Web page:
The HSE has come under fire from its own internal audit section for failing to follow strict rules in how multimillion-euro primary care centre deals are concluded.
A major report into the service has warned senior officials allowed centres to come on board between 2007 and 2010 despite the fact they did not have enough GPs involved, and in some cases applied after key competition deadlines had passed.
The document also noted that in a number of cases, there was no information on who evaluated the sites before the HSE agreed to acquire them.
And in a further cause for concern, the audit team findings — which could potential result in legal cases from unsuccessful primary care centre bidders — said there were “significant delays” from senior officials when it came to revealing what exactly happened.
The 73-page report was focussed on five unnamed centres in the HSE Dublin Mid-Leinster region.
*There were “significant inadequacies and deficiencies in the level and standard of documentation, files, and records maintained by the HSE” in relation to the deals. In particular, the reasoning for why some of the five sites were chosen — despite being too small and not having enough GPs — was not available in official files;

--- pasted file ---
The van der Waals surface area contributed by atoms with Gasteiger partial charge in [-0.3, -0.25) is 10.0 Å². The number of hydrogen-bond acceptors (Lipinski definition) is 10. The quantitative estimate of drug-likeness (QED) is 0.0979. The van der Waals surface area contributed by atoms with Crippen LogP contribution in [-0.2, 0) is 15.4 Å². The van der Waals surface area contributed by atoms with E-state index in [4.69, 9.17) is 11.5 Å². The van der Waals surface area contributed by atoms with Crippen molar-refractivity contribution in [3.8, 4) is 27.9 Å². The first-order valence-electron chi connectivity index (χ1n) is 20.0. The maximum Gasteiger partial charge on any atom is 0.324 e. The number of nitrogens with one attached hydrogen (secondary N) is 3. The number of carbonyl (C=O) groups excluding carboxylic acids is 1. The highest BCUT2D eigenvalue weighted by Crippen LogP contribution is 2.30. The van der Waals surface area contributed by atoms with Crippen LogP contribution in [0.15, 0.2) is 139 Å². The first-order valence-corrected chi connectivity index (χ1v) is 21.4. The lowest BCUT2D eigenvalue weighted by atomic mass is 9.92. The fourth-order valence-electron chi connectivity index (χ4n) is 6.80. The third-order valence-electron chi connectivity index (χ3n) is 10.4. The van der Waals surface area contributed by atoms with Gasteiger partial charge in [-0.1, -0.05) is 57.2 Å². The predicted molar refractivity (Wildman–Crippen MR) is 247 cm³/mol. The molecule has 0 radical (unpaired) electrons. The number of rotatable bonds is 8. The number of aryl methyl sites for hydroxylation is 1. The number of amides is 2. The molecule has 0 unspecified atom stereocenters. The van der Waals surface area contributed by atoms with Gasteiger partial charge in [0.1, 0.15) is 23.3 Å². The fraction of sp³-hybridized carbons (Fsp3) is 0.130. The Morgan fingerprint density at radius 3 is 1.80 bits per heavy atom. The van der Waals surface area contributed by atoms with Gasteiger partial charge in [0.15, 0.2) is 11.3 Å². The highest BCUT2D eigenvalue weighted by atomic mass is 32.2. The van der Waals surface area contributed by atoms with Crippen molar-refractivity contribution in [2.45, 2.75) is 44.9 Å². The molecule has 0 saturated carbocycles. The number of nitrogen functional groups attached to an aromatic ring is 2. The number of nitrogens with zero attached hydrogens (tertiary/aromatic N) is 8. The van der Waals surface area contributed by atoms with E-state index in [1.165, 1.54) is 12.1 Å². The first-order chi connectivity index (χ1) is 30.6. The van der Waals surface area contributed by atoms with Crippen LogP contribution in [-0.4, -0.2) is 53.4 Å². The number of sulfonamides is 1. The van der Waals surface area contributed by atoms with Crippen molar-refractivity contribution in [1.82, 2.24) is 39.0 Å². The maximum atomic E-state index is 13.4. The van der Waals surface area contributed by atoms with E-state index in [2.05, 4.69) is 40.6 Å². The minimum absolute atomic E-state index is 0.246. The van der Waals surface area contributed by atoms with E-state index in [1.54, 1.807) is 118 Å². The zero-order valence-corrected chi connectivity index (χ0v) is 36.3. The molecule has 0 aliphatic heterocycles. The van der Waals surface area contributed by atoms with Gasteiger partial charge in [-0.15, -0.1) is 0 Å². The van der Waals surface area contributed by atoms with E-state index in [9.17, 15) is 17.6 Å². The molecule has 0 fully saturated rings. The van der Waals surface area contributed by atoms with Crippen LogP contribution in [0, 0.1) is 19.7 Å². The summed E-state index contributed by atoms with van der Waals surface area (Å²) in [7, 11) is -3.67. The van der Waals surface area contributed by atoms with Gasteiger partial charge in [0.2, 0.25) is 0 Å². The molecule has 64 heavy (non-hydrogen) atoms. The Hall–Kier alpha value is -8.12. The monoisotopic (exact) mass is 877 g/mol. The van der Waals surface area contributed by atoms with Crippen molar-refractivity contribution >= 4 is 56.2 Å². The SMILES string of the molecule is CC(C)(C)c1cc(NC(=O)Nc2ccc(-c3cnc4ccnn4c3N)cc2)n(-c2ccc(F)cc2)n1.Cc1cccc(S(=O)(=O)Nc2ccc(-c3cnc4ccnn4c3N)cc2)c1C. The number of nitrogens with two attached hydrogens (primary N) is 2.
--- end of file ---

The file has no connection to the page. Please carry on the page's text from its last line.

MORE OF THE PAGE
*There were “significant delays” when it came to audit team requests being met by HSE management;
*Some ultimately successful primary care centre submissions were made after the deadlines for applications had passed — resulting in potential competition rules implications;
*And there was “inconsistency” in terms of how primary care centre criteria was applied.
While no wrongdoing has been suggested, the audit could cause potential problems for the HSE should any unsuccessful primary care centres claim they were unfairly treated during the multimillion- euro bidding process.
The issue is also likely to raise further questions over why certain GP locations are chosen to become HSE primary care centres in other parts of the country.
In a response contained in the HSE audit report, management at HSE Dublin Mid-Leinster said they “acknowledged the inadequacy of the documentation and files”.
They said this was “due to a significant lack of administrative support available to the estates department”, and accepted stronger controls must be enforced in the future.
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